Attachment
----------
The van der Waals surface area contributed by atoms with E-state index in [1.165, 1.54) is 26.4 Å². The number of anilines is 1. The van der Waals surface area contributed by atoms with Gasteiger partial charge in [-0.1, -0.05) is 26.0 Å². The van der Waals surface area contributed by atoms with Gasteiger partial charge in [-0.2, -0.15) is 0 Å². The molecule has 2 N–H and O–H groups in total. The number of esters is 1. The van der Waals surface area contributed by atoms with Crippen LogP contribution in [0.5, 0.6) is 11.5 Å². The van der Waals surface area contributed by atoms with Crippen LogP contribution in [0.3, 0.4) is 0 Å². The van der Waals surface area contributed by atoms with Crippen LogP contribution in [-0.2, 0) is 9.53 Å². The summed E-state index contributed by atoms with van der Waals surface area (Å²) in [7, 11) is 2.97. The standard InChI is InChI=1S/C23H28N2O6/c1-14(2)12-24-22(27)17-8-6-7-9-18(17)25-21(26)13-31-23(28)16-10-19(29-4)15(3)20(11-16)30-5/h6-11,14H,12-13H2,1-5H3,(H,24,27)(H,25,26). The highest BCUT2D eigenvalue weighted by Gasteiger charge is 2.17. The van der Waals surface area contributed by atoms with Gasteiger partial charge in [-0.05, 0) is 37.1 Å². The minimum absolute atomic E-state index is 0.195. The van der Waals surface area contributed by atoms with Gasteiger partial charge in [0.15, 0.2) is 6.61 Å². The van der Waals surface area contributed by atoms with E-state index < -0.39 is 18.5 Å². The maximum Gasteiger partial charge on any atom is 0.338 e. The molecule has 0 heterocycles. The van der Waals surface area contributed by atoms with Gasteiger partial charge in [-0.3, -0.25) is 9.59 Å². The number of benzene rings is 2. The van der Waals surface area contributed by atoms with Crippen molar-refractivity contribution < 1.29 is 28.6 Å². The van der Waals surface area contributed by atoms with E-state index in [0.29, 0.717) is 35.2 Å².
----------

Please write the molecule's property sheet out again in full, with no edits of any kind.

The van der Waals surface area contributed by atoms with E-state index in [1.165, 1.54) is 26.4 Å². The number of anilines is 1. The van der Waals surface area contributed by atoms with Gasteiger partial charge in [-0.1, -0.05) is 26.0 Å². The van der Waals surface area contributed by atoms with Gasteiger partial charge in [-0.2, -0.15) is 0 Å². The molecule has 2 N–H and O–H groups in total. The number of esters is 1. The van der Waals surface area contributed by atoms with Crippen LogP contribution in [0.5, 0.6) is 11.5 Å². The van der Waals surface area contributed by atoms with Crippen LogP contribution in [0.3, 0.4) is 0 Å². The van der Waals surface area contributed by atoms with Crippen LogP contribution in [-0.2, 0) is 9.53 Å². The summed E-state index contributed by atoms with van der Waals surface area (Å²) in [7, 11) is 2.97. The standard InChI is InChI=1S/C23H28N2O6/c1-14(2)12-24-22(27)17-8-6-7-9-18(17)25-21(26)13-31-23(28)16-10-19(29-4)15(3)20(11-16)30-5/h6-11,14H,12-13H2,1-5H3,(H,24,27)(H,25,26). The highest BCUT2D eigenvalue weighted by Gasteiger charge is 2.17. The van der Waals surface area contributed by atoms with Gasteiger partial charge in [-0.05, 0) is 37.1 Å². The minimum absolute atomic E-state index is 0.195. The van der Waals surface area contributed by atoms with Gasteiger partial charge in [0.15, 0.2) is 6.61 Å². The van der Waals surface area contributed by atoms with E-state index < -0.39 is 18.5 Å². The maximum Gasteiger partial charge on any atom is 0.338 e. The molecule has 0 heterocycles. The van der Waals surface area contributed by atoms with Gasteiger partial charge in [-0.3, -0.25) is 9.59 Å². The number of benzene rings is 2. The van der Waals surface area contributed by atoms with Crippen molar-refractivity contribution < 1.29 is 28.6 Å². The van der Waals surface area contributed by atoms with E-state index in [0.29, 0.717) is 35.2 Å².